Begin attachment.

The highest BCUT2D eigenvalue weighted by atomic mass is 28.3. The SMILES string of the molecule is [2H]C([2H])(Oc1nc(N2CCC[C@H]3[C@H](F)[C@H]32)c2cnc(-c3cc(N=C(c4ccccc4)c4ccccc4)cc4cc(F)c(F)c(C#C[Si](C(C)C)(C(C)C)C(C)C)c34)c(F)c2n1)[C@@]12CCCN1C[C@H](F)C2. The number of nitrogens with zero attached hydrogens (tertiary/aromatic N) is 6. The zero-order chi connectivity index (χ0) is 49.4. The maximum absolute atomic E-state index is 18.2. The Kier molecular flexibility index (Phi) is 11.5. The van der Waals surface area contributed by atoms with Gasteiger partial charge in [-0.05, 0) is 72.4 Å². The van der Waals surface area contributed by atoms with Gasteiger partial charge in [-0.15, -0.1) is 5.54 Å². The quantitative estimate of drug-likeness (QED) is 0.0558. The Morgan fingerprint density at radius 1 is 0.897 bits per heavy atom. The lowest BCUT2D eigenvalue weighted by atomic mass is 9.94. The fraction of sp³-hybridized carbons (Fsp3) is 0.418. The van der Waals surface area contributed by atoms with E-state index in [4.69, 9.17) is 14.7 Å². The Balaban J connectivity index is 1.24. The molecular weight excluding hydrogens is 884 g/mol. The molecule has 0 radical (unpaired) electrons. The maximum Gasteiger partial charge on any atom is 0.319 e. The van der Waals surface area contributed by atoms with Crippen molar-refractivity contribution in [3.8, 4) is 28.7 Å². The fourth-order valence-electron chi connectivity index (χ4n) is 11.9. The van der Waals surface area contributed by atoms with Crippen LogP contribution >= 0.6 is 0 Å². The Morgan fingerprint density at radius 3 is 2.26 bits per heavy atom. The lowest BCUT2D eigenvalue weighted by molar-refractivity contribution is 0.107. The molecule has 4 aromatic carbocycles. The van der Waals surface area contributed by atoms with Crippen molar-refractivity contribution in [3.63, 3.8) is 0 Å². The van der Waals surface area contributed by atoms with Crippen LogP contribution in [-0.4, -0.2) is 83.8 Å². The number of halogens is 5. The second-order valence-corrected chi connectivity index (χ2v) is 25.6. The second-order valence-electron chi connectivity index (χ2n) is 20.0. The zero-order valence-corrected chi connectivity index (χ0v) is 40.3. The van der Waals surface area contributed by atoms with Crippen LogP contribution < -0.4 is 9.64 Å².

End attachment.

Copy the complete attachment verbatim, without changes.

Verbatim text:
The highest BCUT2D eigenvalue weighted by atomic mass is 28.3. The SMILES string of the molecule is [2H]C([2H])(Oc1nc(N2CCC[C@H]3[C@H](F)[C@H]32)c2cnc(-c3cc(N=C(c4ccccc4)c4ccccc4)cc4cc(F)c(F)c(C#C[Si](C(C)C)(C(C)C)C(C)C)c34)c(F)c2n1)[C@@]12CCCN1C[C@H](F)C2. The number of nitrogens with zero attached hydrogens (tertiary/aromatic N) is 6. The zero-order chi connectivity index (χ0) is 49.4. The maximum absolute atomic E-state index is 18.2. The Kier molecular flexibility index (Phi) is 11.5. The van der Waals surface area contributed by atoms with Gasteiger partial charge in [-0.05, 0) is 72.4 Å². The van der Waals surface area contributed by atoms with Gasteiger partial charge in [-0.15, -0.1) is 5.54 Å². The quantitative estimate of drug-likeness (QED) is 0.0558. The Morgan fingerprint density at radius 1 is 0.897 bits per heavy atom. The lowest BCUT2D eigenvalue weighted by atomic mass is 9.94. The fraction of sp³-hybridized carbons (Fsp3) is 0.418. The van der Waals surface area contributed by atoms with E-state index in [4.69, 9.17) is 14.7 Å². The Balaban J connectivity index is 1.24. The molecular weight excluding hydrogens is 884 g/mol. The molecule has 0 radical (unpaired) electrons. The maximum Gasteiger partial charge on any atom is 0.319 e. The van der Waals surface area contributed by atoms with Crippen molar-refractivity contribution in [3.8, 4) is 28.7 Å². The fourth-order valence-electron chi connectivity index (χ4n) is 11.9. The van der Waals surface area contributed by atoms with Crippen LogP contribution >= 0.6 is 0 Å². The Morgan fingerprint density at radius 3 is 2.26 bits per heavy atom. The lowest BCUT2D eigenvalue weighted by molar-refractivity contribution is 0.107. The molecule has 4 aromatic carbocycles. The van der Waals surface area contributed by atoms with Crippen molar-refractivity contribution in [3.63, 3.8) is 0 Å². The van der Waals surface area contributed by atoms with Crippen LogP contribution in [-0.4, -0.2) is 83.8 Å². The number of halogens is 5. The second-order valence-corrected chi connectivity index (χ2v) is 25.6. The second-order valence-electron chi connectivity index (χ2n) is 20.0. The zero-order valence-corrected chi connectivity index (χ0v) is 40.3. The van der Waals surface area contributed by atoms with Crippen LogP contribution < -0.4 is 9.64 Å².